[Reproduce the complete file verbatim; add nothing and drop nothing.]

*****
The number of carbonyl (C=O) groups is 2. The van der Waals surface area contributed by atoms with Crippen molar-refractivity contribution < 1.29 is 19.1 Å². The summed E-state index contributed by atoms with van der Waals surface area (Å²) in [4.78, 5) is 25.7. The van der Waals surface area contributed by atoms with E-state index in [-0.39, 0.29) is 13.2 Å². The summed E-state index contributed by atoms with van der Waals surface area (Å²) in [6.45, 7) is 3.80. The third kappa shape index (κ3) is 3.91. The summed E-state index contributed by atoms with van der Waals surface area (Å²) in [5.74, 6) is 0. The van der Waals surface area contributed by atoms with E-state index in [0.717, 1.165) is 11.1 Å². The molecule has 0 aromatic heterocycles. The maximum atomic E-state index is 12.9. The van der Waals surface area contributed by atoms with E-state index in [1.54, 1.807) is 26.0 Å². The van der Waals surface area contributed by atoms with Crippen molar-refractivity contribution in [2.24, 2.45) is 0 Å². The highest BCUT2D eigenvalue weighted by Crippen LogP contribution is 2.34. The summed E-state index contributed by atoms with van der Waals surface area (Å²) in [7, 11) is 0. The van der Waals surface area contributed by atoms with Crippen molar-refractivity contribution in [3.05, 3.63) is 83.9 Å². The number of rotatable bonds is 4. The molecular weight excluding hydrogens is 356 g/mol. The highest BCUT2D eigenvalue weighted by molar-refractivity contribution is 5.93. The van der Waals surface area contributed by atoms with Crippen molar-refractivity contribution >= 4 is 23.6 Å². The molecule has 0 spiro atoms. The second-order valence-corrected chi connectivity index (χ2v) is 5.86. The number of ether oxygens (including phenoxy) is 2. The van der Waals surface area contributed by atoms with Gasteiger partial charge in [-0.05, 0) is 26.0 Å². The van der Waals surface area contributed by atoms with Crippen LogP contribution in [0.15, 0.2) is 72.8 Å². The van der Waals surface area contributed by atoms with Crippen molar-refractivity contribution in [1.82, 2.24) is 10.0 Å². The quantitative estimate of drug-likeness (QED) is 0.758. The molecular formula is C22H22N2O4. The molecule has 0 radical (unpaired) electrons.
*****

The number of carbonyl (C=O) groups is 2. The van der Waals surface area contributed by atoms with Crippen molar-refractivity contribution < 1.29 is 19.1 Å². The summed E-state index contributed by atoms with van der Waals surface area (Å²) in [4.78, 5) is 25.7. The van der Waals surface area contributed by atoms with E-state index in [-0.39, 0.29) is 13.2 Å². The summed E-state index contributed by atoms with van der Waals surface area (Å²) in [6.45, 7) is 3.80. The third kappa shape index (κ3) is 3.91. The summed E-state index contributed by atoms with van der Waals surface area (Å²) in [5.74, 6) is 0. The van der Waals surface area contributed by atoms with E-state index in [0.717, 1.165) is 11.1 Å². The molecule has 0 aromatic heterocycles. The maximum atomic E-state index is 12.9. The van der Waals surface area contributed by atoms with E-state index in [1.54, 1.807) is 26.0 Å². The van der Waals surface area contributed by atoms with Crippen molar-refractivity contribution in [2.24, 2.45) is 0 Å². The highest BCUT2D eigenvalue weighted by Crippen LogP contribution is 2.34. The summed E-state index contributed by atoms with van der Waals surface area (Å²) in [7, 11) is 0. The van der Waals surface area contributed by atoms with Crippen molar-refractivity contribution in [3.05, 3.63) is 83.9 Å². The number of rotatable bonds is 4. The molecular weight excluding hydrogens is 356 g/mol. The highest BCUT2D eigenvalue weighted by molar-refractivity contribution is 5.93. The van der Waals surface area contributed by atoms with Crippen molar-refractivity contribution >= 4 is 23.6 Å². The molecule has 0 spiro atoms. The second-order valence-corrected chi connectivity index (χ2v) is 5.86. The number of ether oxygens (including phenoxy) is 2. The van der Waals surface area contributed by atoms with Gasteiger partial charge in [-0.05, 0) is 26.0 Å². The van der Waals surface area contributed by atoms with Crippen LogP contribution in [0.15, 0.2) is 72.8 Å². The van der Waals surface area contributed by atoms with Crippen molar-refractivity contribution in [1.82, 2.24) is 10.0 Å². The quantitative estimate of drug-likeness (QED) is 0.758. The molecular formula is C22H22N2O4. The molecule has 0 radical (unpaired) electrons.